Saturday, April 17, 2010

A Piece of the Pie or of the Universe?

Do you remember when you were a kid and Mom took a hot pie out of the oven? You couldn’t wait. But if you were like me, the last of 6 children, you might have had some concern if you would get any pie at all. After all, it looked like there was only so much pie to go around.

The “Pie” mentality – that there is only so much to go around so I have to get mine while I can, is one of the most destructive attitudes in dentistry and business. As you look around, it might seem like there are only so many patients to go around, only so many good team members available for hire, only so many good places to advertise or position yourself in the market. Despite those appearances, more often than not, the universe is one of ample supply typically providing more opportunity than meets the eye. The “Universal” mentality is one that believes that there is plenty to go around for everyone if you know where to look and have the right attitude.

Here are some common examples of a “Pie” mentality that are in reality “Universal” in nature. It all may be in the way you look at it:

1. Who is your competition? This is a question I often ask groups of dentists. The easiest, most common response is “The dental office down the street.” But, look further. When you consider that only about 50% of the population goes to the dentist on a regular basis, you’ll realize that ½ of the available market does not have a current supplier! Now there’s opportunity. What can you do to attract those who are not currently going to the dentist? It is a HUGE market. But if you only focus on the piece of “pie” that your neighbor has down the street, you’ll miss the “universe” of available patients that are just waiting for someone to make them an attractive offer to come to a quality dentist and improve their health.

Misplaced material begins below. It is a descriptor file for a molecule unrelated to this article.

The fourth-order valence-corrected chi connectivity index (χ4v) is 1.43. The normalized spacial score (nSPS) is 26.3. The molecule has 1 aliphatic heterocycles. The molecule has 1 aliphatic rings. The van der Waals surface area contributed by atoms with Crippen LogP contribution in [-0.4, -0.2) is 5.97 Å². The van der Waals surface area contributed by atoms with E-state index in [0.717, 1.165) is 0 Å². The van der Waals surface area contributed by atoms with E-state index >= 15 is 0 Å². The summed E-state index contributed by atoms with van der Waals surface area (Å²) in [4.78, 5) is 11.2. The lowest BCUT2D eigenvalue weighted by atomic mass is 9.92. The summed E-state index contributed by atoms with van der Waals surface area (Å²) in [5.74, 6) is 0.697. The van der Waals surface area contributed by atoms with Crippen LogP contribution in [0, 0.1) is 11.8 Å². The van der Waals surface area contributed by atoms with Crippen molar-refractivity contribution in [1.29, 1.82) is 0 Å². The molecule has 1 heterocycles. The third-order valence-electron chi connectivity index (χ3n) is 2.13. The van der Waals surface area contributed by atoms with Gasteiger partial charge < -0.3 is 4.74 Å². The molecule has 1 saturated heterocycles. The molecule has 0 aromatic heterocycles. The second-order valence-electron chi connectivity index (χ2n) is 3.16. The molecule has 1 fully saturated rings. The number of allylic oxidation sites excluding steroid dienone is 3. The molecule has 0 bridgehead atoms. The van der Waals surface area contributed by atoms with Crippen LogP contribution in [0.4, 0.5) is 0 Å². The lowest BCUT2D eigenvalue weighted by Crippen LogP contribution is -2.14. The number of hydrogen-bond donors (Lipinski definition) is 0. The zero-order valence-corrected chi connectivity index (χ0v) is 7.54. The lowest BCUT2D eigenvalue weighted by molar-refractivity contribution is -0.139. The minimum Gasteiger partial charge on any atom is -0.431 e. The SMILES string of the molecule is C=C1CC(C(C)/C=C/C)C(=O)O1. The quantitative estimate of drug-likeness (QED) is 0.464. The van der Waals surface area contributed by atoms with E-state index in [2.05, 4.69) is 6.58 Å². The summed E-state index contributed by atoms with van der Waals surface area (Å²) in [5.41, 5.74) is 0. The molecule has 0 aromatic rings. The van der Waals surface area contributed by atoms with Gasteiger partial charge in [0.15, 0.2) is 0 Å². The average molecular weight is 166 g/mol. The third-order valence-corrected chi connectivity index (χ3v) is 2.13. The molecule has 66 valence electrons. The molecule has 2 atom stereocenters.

2. Clear Choice. In many major markets around the country, Clear Choice has moved into town offering immediate load implants to the market and spending thousands of dollars in advertising to attract patients. Other dentists in the market who offer implants might be tempted to see this as a competitive threat because Clear Choice is taking a big piece of the “pie.” But think again. Maybe Clear Choice is not taking a bigger piece of the pie, but baking a bigger pie! With all of the marketing dollars they are spending, they are educating thousands of people who otherwise might not have ever considered implants. As a result, those patients start asking questions to their own dentist who then has the opportunity to further educate them and give them what they have just discovered that they want! In other words, a large competitor that is willing to spend the dollars to educate the market can many times benefit the entire market by creating a larger “universe” of prospective patients for the service.

3. Powerful Position. A dental office down the street grabs a powerful position in the market that commands attention and gets the office noticed. Many might see that that as a big piece of the pie that has just been gobbled up. But maybe they just created a whole other pie for you! When one business takes a position in the market, it opens up opportunities for others to grab an opposite or different position. Think about it, you can’t be everything to everyone. For every patient that is attracted to a practice that has grabbed that initial powerful position, there are probably 10 others who have no interest. They are, however, good prospects for someone else that has a different market position with a different set of patient benefits. There are a lot of niche markets in dentistry.